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11/12/2017

Globalism, consumerism and the resulting broken civilization

  • Gerardo E. Martínez-Solanas
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Our present civilization is immersed in a culture proclaiming "freedom", falling into an inebriating hole of "unlimited" choice that is allowing all kinds of moral diversity and material waste, while under the illusion that it is marching into a so-called "marvelous consumer society". Under this pervading atmosphere most people are reluctant to give up any options, thus promoting an unhealthy permissiveness.

The industrial age set in motion a system of production that constantly created new consumer goods, manufacturing methods, markets and technologies, giving way to a wasteful psychology of obsolescence. The famed Economist Joseph Schumpeter calls it a "process of Creative Destruction" and reveals how it "incessantly revolutionizes the economic structure from within, incessantly destroying the old one, incessantly creating a new one".

While globalism was a beautiful dream of a wide and harmonious World, it has been tampered with by the ominous manipulation of a runaway consumerism conducted by international industrial powerhouses. Such huge enterprises are taking charge through a stealth strategy aiming at breaking down local and national trade, political and economic barriers, while creating ever bigger global networks and supranational structures defying regulations in order to impose themselves upon the nations, as can be seen in many global trade rules, monetary unions, or United Nations' protocols and treaties.

These strategies serve to sweep aside those remaining national democratic institutions that could serve with the people's participation to temper frenetic intemperance. While national barriers –still under the control of its citizens– are torn down, they erode the human element that Russell Kirk*  referred to as those norms of courage, duty, honor, courtesy, justice, and charity that owe their existence to our judeochristian ethical structures.

Therefore, we are witnessing how the State, absorbed by dark supranational interests, and resting its power in constantly advancing technology that facilitates its control over its citizens, is effecting massive changes at the expense of that essential human element that protects the individual.

John Horvart II** clearly understood that: "In truth, we are immersed in technology. Especially today with computer technology, it has become an unquestioned part of our lives since all our practical necessities depend upon it. Our purpose [and that of this article too] is not to condemn technology since it exists precisely to serve man (...) What we criticize is the intemperate manner in which modern technology is applied to society and exaggerated climate of great expectations that promises an always brighter and better future".

However, a brighter and better future is not a reality nowadays. In fact, our present civilization is facing mounting problems:

• Local economies depend more and more on the world market, with less and less room for national and state control of the economy, thus giving way to huge supranational monopolies and oligopolies.

• Mighty international concerns (global players) increasingly emancipate themselves from the political control and the social responsibilities of the countries in which they are active.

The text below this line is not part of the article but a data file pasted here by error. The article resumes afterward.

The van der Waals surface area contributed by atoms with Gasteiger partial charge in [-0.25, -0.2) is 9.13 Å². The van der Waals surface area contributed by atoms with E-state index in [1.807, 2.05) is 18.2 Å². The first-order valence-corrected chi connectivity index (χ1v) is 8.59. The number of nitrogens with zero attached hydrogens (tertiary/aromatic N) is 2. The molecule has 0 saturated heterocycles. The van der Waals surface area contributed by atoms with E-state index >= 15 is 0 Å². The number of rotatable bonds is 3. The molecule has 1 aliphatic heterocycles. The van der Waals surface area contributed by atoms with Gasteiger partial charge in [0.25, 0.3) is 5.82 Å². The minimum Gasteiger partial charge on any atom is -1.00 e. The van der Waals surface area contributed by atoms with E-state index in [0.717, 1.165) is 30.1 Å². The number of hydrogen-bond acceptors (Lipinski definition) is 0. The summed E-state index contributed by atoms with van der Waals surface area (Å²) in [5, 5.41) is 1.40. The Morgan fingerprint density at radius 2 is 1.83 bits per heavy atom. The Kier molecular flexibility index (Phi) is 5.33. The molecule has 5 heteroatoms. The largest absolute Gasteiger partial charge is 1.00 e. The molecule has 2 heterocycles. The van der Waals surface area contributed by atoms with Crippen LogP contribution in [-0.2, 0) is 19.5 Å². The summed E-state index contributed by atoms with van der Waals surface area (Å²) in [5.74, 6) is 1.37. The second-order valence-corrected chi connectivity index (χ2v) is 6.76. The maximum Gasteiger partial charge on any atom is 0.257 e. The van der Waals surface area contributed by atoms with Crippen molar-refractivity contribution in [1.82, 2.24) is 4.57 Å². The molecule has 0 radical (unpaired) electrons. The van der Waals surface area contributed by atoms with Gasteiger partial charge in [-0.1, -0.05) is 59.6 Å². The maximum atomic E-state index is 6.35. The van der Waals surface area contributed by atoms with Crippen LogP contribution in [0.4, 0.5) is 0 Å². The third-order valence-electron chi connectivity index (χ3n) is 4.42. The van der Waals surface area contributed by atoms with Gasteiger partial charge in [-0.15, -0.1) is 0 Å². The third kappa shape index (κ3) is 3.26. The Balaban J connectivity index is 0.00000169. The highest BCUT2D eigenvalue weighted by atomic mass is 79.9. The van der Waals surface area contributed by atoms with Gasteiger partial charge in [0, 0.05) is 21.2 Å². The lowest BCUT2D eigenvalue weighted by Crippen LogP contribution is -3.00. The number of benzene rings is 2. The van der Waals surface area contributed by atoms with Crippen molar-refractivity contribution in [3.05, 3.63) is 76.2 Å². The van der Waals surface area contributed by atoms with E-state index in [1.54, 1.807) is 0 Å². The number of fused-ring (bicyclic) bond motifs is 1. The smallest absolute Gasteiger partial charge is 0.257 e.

• Uncontrolled money flow on the capital market gives rise to monetary turbulence and economic crises in the midst of increasing administrative corruption, thus giving way to organized crime becoming internationalized.

We should be in favor of international initiatives aiming to promote collaboration and preserve the World peace, such as the United Nations and the European Union. Their existence is not the problem, but how they are manipulated by antidemocratic forces on the one part and by political and economic vested interests on the other. Not to mention the pervading corruption that is seeping in them. Therefore, democratic forces should act to reform and cleanse these institutions before it is too late.

  • We need structures as well as policies which can address the harm inflicted on people and nations against their will and without their consent.
  • We need a forceful international policy in defense of human rights, above any sovereignty concerns.
  • We need accords aiming at the breakdown of supranational and multinational monopolistic enterprises.
  • And we need international agreements about social justice and governance responsibility for the well being of the governed.

First and above all, we must wake-up from the illusion that "progress" is done in the name of greater freedom. We must unmask the frustrating promises of a material happiness than can never satisfy the spiritual side of our nature. Our materialism, no longer able to live up to its own promises, is already worn out. And we are letting ourselves be crushed by a reality evidenced by the deep exhaustion such as the one that comes from a never-ending party.

* Russell Amos Kirk was a 20th Century American political theorist, moralist, historian, social critic, literary critic, and fiction author. He was one of the founders of National Review in 1955 and Modern Age in 1957. Later he was made a Distinguished Fellow of the Heritage Foundation. In 1989, he was presented with the Presidential Citizens Medal by President Ronald Reagan.

** John Horvat II is a scholar, researcher, educator, internationally recognized speaker, and author. His writings have appeared worldwide and for more than two decades he has been researching and writing about the socio-economic demise of the United States. He lives in Spring Grove, Pennsylvania where he heads the Tradition, Family Property Commission on American Studies.